Rule 7: We must invest in digital artisans.
Once the strategic plan is completed, and funded, the digital artisans take over. They not only manage the development cycle and provide the content, but it’s also their job to sell everyone on using the value created. This, of course, requires a team, because digital artisans, like their pre-digital forebears, are specialists. And, this is the challenge that organizations will continue to face: the attraction, development, engagement, integration, and retention of these digital artisans. Their value has not previously been fully recognized, but as more organizations vie for them, the market will respond. There will be scarcity, and especially there will be scarcity of the best in their digital crafts.
To a significant degree, digital artisans who are convinced that organizations do not understand or appreciate their value will exacerbate the shortage. Many of these will have had experiences in larger organizations where they felt, like Dilbert, that they were working for a Pointy Haired Boss. (Understanding someone’s Role gives you management insights, especially on how to respect, appreciate, and communicate with them, so they don’t experience you as a PHB.)
Key among these digital artisans will be the Explorers, who bring new technologies, methods, and ideas into the organization. Expect a serious shortage of Explorers in your organization – unless you can figure out how to keep them. (Explorers search for treasures and bring them back to benefit their team.) Expressing a sense of wonder and gratitude when they present you with treasure is the appropriate way to show thanks and respect to an Explorer. Failing to do so is tantamount to inviting an Explorer to find a new giftee!
Communicators, those lovable people who feel that their mission is to build communities, online and off, may be easier to retain. However, you will need to identify the right ones – not just for where your organization is now, but also for where you’re expecting it to go.
And so on and so forth, because digital artisans are not of a single stripe.
Assembling teams in which the Roles are a particularly good match to the mission of the team will automatically improve team coherence, and is essential when team members are virtual. Having great Role-fit and Team-fit supports retention efforts too, (demonstrated by the total elimination of a 30% rate of new-hire turnover at Preferred Sands, recognized by a 2011 Supernova Award.)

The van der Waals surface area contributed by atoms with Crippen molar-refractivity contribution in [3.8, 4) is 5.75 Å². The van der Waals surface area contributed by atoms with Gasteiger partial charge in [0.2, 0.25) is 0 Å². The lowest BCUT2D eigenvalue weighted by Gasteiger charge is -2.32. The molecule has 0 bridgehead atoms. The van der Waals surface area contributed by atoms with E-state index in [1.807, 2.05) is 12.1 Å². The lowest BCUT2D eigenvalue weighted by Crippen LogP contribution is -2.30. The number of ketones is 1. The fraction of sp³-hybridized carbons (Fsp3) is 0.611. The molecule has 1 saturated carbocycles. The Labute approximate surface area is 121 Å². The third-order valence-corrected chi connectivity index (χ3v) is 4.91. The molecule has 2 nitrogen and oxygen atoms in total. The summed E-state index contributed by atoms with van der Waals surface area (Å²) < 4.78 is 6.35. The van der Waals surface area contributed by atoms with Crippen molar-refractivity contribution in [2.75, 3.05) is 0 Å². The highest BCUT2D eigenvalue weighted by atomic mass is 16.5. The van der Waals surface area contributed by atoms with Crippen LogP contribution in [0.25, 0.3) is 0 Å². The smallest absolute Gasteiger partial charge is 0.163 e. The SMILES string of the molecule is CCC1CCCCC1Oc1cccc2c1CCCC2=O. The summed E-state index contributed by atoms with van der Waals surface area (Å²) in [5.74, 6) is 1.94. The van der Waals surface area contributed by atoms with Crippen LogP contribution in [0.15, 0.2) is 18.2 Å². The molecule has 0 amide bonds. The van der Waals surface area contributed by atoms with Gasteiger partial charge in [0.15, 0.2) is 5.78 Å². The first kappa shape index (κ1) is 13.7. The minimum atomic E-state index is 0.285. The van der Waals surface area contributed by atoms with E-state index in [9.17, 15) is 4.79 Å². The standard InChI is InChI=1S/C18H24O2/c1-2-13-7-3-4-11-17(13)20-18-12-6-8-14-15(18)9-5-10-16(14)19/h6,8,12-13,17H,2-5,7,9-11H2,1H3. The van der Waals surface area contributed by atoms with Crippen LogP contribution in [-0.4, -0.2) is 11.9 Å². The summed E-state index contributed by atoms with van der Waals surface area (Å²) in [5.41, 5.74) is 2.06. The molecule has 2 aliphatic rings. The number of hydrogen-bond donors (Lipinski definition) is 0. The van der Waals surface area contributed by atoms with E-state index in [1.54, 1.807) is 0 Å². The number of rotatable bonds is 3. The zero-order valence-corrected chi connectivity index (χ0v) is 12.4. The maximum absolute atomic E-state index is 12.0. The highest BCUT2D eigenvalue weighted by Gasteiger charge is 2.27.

Balanced teams, with a coherence level appropriate to the amount of stress and challenge and contextually useful Teaming Characteristics, will recognize and support each team member while integrating their value into the whole. The results: positive engagement, productive collaboration, resilience, quality, and exceptional productivity.
The Many Roles of Digital / Social Technologies
As an aside, good digital/social technology can fill or support a specific Role – just like people do – on a team. Truly great digital/social technology can fill and support more than one Role. Here are some examples, and the Role-support they provide:
- Waze, as Explorer and Curator, and it can also function as Communicator;
- Evernote, in support of everyone, but especially the Vision Roles, acts as Action Former and/or Curator, depending on how you primarily use it;
- Twitter can function as your Conductor, with its quick give and take, which connects you to crowdsourced quick fixes;
- LoseIt is a Watchdog that minds best interest of your health, as do similar Internet of Things technologies;
- Just about any to-do list app is the Action Mover’s best friend, almost as good as a real live Action Former; and
- Any community-building app, such as LinkedIn, ultimately functions as a Communicator.
Using Teamability to Build a Culture of Digital Artisans
Prior to the emergence of Teamability, you could measure what occurs inside people – what they think they’re thinking, what they think they value, what they think they’re like, and how they think they will behave. But, you often needed a licensed psychologist to sign off on it.
Teamability is disruptive technology in the form of a deceptively simple serious game. It doesn’t ask you what you think you know or what you think you feel or value. It puts you in a situation – a simulation of teaming – and as you interact with other characters in the scenario, the boundaries between your world and the digital world begin dissolve. This makes it possible to directly access and measure teaming behavior.
The end product will be a coherent human infrastructure, achieved through the Teamability experience and proprietary team analysis and management methods. It will guide the selection, development, and nurturance of digital artisans, engaging them in work that aligns with their deepest desire to make a meaningful team contribution, and virtually ‘gluing’ them in place.
** Ray Wang is the Chairman and Founder of Constellation Research, and author of Disrupting Digital Business: Create an Authentic Experience in the Peer-to-Peer Economy, HBR Press, 2015.